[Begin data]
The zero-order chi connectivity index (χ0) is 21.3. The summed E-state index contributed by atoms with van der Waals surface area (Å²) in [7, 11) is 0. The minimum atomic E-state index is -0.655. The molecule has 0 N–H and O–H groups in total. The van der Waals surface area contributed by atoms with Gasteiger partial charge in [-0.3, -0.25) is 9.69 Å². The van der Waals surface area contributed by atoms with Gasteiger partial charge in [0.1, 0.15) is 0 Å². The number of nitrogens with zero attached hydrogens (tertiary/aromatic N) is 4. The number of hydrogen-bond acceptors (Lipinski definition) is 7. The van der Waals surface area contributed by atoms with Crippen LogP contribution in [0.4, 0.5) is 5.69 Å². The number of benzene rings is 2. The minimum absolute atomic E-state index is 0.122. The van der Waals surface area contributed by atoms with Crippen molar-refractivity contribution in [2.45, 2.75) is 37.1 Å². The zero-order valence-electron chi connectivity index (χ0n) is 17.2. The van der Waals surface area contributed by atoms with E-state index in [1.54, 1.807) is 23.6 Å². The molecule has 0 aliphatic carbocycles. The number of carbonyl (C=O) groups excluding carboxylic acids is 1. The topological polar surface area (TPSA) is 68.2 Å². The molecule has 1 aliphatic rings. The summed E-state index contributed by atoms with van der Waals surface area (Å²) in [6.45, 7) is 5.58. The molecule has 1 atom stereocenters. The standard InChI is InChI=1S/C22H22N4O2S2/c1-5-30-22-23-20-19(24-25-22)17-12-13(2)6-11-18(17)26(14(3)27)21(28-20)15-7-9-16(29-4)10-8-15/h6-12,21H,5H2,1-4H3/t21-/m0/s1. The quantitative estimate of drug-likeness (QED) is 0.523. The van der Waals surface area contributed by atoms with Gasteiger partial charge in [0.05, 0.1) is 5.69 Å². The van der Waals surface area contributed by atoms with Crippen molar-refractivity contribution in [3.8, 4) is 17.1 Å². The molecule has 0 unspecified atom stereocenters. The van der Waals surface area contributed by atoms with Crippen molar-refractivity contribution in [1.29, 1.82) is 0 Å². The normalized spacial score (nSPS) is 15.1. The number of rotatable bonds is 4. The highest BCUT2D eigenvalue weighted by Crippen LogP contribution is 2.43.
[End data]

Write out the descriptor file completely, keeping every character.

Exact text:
The zero-order chi connectivity index (χ0) is 21.3. The summed E-state index contributed by atoms with van der Waals surface area (Å²) in [7, 11) is 0. The minimum atomic E-state index is -0.655. The molecule has 0 N–H and O–H groups in total. The van der Waals surface area contributed by atoms with Gasteiger partial charge in [-0.3, -0.25) is 9.69 Å². The van der Waals surface area contributed by atoms with Gasteiger partial charge in [0.1, 0.15) is 0 Å². The number of nitrogens with zero attached hydrogens (tertiary/aromatic N) is 4. The number of hydrogen-bond acceptors (Lipinski definition) is 7. The van der Waals surface area contributed by atoms with Crippen LogP contribution in [0.4, 0.5) is 5.69 Å². The number of benzene rings is 2. The minimum absolute atomic E-state index is 0.122. The van der Waals surface area contributed by atoms with Crippen molar-refractivity contribution in [2.45, 2.75) is 37.1 Å². The zero-order valence-electron chi connectivity index (χ0n) is 17.2. The van der Waals surface area contributed by atoms with E-state index in [1.54, 1.807) is 23.6 Å². The molecule has 0 aliphatic carbocycles. The number of carbonyl (C=O) groups excluding carboxylic acids is 1. The topological polar surface area (TPSA) is 68.2 Å². The molecule has 1 aliphatic rings. The summed E-state index contributed by atoms with van der Waals surface area (Å²) in [6.45, 7) is 5.58. The molecule has 1 atom stereocenters. The standard InChI is InChI=1S/C22H22N4O2S2/c1-5-30-22-23-20-19(24-25-22)17-12-13(2)6-11-18(17)26(14(3)27)21(28-20)15-7-9-16(29-4)10-8-15/h6-12,21H,5H2,1-4H3/t21-/m0/s1. The quantitative estimate of drug-likeness (QED) is 0.523. The van der Waals surface area contributed by atoms with Gasteiger partial charge in [0.05, 0.1) is 5.69 Å². The van der Waals surface area contributed by atoms with Crippen molar-refractivity contribution in [3.8, 4) is 17.1 Å². The molecule has 0 unspecified atom stereocenters. The van der Waals surface area contributed by atoms with Crippen molar-refractivity contribution in [1.29, 1.82) is 0 Å². The normalized spacial score (nSPS) is 15.1. The number of rotatable bonds is 4. The highest BCUT2D eigenvalue weighted by Crippen LogP contribution is 2.43.